Discovering and either monitoring or eliminating shadow APIs can determine whether an organization suffers a data breach. A specific API endpoint that was deprecated may accidentally pop back up in an unintentional code change. Without shadow API monitoring, that endpoint could go unmonitored and end up being exploited without any sort of logging to detect it. Find a solution that offers a security posture management feature that analyzes code to find these endpoints before they are exposed.
Keep your API updated
Keeping your API up to date is not only important for introducing new features to your application but also for keeping your API secure. Patching vulnerabilities that have been discovered by your monitoring tool allows you to decrease the number of avenues an attacker can take to exploit the endpoint. Widely used libraries, such as log4j, can introduce easily exploitable vulnerabilities, so keeping them up to date is essential.
Monitor third-party integrations
Another difficulty in protecting your API is that you can take all of the above steps to prevent an exploit, but if you integrate with a compromised third party, you can end up being impacted as well. Vulnerabilities in the third-party application can become vulnerabilities in your API integration, leading to exploitation or data exposure. If you are sending sensitive data to the third party and a threat attacker has access to their system, your data is also compromised as a result. Monitoring abnormal behavior, such as unauthorized access attempts or previously unseen activity from the third party, can be a key determiner of whether or not a third party is compromised.
Before you go through the evaluation process to decide on a security tool, consider some key features that will aid you with keeping your APIs secure.
These tools can be great when you are just starting out as a small business, but as your organization grows, there can be a number of pain points that arise from relying on an open-source solution. The main difficulty arises from the lack of vendor support. If something goes wrong with the deployment of your monitoring tool or a specific functionality doesn’t work, there’s likely no one to call to get quick help. In addition, open-source tools tend to lack some of the more advanced functionalities, such as AI capabilities, that make modern tools powerful. With that in mind, it might be worth considering more advanced tools.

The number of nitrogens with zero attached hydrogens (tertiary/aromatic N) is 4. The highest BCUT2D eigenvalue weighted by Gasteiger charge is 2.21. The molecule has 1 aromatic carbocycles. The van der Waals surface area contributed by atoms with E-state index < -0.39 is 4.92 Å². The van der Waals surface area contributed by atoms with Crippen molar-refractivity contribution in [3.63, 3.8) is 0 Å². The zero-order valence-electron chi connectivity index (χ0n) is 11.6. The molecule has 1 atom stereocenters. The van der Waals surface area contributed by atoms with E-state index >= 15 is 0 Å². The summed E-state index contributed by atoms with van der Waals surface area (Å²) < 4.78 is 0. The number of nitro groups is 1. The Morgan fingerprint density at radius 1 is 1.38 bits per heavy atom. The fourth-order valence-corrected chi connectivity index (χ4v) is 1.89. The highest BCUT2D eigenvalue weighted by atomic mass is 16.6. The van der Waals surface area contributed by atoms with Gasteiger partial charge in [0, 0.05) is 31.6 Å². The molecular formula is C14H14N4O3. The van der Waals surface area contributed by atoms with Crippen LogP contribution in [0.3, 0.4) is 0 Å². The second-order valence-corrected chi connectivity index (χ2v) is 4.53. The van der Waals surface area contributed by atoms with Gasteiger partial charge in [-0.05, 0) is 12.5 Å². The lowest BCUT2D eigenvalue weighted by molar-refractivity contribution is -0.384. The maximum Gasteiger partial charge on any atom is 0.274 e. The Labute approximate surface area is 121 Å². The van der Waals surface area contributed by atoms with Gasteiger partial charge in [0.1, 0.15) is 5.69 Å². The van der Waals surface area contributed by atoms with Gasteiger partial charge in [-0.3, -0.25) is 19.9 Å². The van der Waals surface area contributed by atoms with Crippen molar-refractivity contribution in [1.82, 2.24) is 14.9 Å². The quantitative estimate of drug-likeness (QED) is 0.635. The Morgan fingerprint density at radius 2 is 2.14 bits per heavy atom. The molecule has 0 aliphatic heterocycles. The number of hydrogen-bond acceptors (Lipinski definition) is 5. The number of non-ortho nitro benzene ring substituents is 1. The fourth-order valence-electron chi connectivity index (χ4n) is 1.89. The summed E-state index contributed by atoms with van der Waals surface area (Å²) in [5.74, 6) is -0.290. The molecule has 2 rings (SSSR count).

Know what you need
Different API use cases may require different types of protections. A feature that may be crucial to protecting your specific API may not be as useful for another customer’s API. Don’t base your product decision solely on the recommendation of others: Make sure you fully understand the endpoint you are protecting, including the different HTTP methods allowed and what devices/locations users should be connecting from. This will help you consider relevant features and pick the most optimal solutions. Having the ability to customize the features that you want can lead to more comprehensive protection for your API.
While a certain solution may suit your current workload, also take into consideration how your applications will grow. You may only have a handful of endpoints now, but your application will likely grow more complex and robust. How will the solution you are using to monitor these endpoints scale along with your application? Will it be able to handle the number of endpoints or amount of volume that you are forecasting for your application? Will investigating alerts and sifting through potential false positives still be optimal when your traffic volume doubles over the next year or two? Future-proofing and preparing for growth is a crucial piece of the success pie.
In addition to all of the above, training your internal users on vendor solutions can be a huge step toward implementing API security monitoring tools. Many vendors tend to create a nice and simple demo environment where everything works perfectly to showcase all of the tool’s features. This is a great way to see the product, but the deployment is not always as smooth sailing and easy. Selecting a vendor that will help you with the implementation and train other users on how to properly configure, tune, and respond with the solution can help set you up for long-term security and success.
While several factors go into most companies’ decisions when selecting an API security tool, there are also many red flags they should look out for. When it’s time, you should ideally evaluate and decide on a robust solution that guards your API with comprehensive security features. There is no one-size-fits-all solution, so understanding your APIs and following best practices will set you up for a successful implementation.
Guide To API Security Best Practices
Learn how to protect customer data and improve security posture with 8 essential API security best practices.
API Pentesting Methodology
Learn how to scope an API, address the top five attacks, and report and retest vulnerabilities during API penetration testing.
Learn how API attacks, such as Broken Object Level Authorization, can lead to unauthorized access to confidential data and how to protect against them.
API Security Monitoring
Understand the best practices for monitoring your API, as well as some key features to look for when evaluating an API monitoring solution.